I love that people love to share Puritan humor with me. Cotton Mather is a particular favorite target of teasing. (Or perhaps I should say my own fascination with Mather is the target.) Every year around February 14, people start sharing those dour Puritan Valentine’s Day Cards from College Humor.
I appreciate the gesture, but I actually don’t really find them funny because they are not really about Puritans. Rather, they are about a caricature, and caricatures of caricatures are just a kind of feedback loop. (Except for that one card about “I need you to help raise livestock and crops or surely we will starve to death come winter.” That one is amusingly accurate about the domestic arrangements necessary not to perish in seventeenth-century New England.)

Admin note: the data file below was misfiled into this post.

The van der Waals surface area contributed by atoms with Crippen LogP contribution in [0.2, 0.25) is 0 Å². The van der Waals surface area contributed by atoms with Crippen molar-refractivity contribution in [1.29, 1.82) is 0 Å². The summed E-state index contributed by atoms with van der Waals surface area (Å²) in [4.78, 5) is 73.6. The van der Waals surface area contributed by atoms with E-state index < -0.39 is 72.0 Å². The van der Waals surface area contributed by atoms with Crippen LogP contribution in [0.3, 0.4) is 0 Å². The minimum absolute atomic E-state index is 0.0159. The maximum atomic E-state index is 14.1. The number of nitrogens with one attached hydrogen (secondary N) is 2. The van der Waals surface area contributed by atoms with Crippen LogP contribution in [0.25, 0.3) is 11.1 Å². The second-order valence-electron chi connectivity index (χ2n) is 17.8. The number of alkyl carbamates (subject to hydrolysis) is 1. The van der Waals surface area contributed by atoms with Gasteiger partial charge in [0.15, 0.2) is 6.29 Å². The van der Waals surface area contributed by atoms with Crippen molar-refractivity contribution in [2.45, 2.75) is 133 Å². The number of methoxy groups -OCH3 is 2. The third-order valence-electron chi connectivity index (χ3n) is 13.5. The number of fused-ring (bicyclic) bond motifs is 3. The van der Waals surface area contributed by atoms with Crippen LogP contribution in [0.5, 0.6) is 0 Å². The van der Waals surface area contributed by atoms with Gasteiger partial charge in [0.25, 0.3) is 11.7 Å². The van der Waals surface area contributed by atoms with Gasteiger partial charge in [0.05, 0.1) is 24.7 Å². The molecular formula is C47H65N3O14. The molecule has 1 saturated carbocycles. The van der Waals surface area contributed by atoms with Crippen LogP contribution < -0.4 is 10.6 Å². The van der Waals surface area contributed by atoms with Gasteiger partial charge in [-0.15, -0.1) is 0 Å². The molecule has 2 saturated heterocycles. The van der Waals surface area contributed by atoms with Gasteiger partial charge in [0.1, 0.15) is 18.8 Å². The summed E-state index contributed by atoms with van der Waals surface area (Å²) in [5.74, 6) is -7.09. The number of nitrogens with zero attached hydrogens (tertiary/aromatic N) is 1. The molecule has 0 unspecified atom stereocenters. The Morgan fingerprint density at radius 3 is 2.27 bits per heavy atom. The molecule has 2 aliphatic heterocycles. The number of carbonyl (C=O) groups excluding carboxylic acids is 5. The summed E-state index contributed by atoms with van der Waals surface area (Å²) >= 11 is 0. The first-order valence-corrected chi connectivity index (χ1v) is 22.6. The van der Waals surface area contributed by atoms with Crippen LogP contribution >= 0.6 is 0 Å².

And if you don’t have the patience to make your own Puritan Valentine this season, try just reciting some of Anne Bradstreet’s poems to her husband. They are lovely and a bit sexy.
My head, my heart, mine Eyes, my life, nay more,
My joy, my Magazine of earthly store,
If two be one, as surely thou and I,
How stayest thou there, whilst I at Ipswich lye?
So many steps, head from the heart to sever
If but a neck, soon should we be together:
I like the earth this season, mourn in black,
My Sun is gone so far in’s Zodiack,
Whom whilst I’joyd, nor storms, nor frosts I felt,
His warmth such frigid colds did cause to melt.
My chilled limbs now nummed lye forlorn;
Return, return sweet Sol from Capricorn…
Happy Valentine’s Day, everyone!
(You know, not impose any calendrical observance on authentic articulations of love.)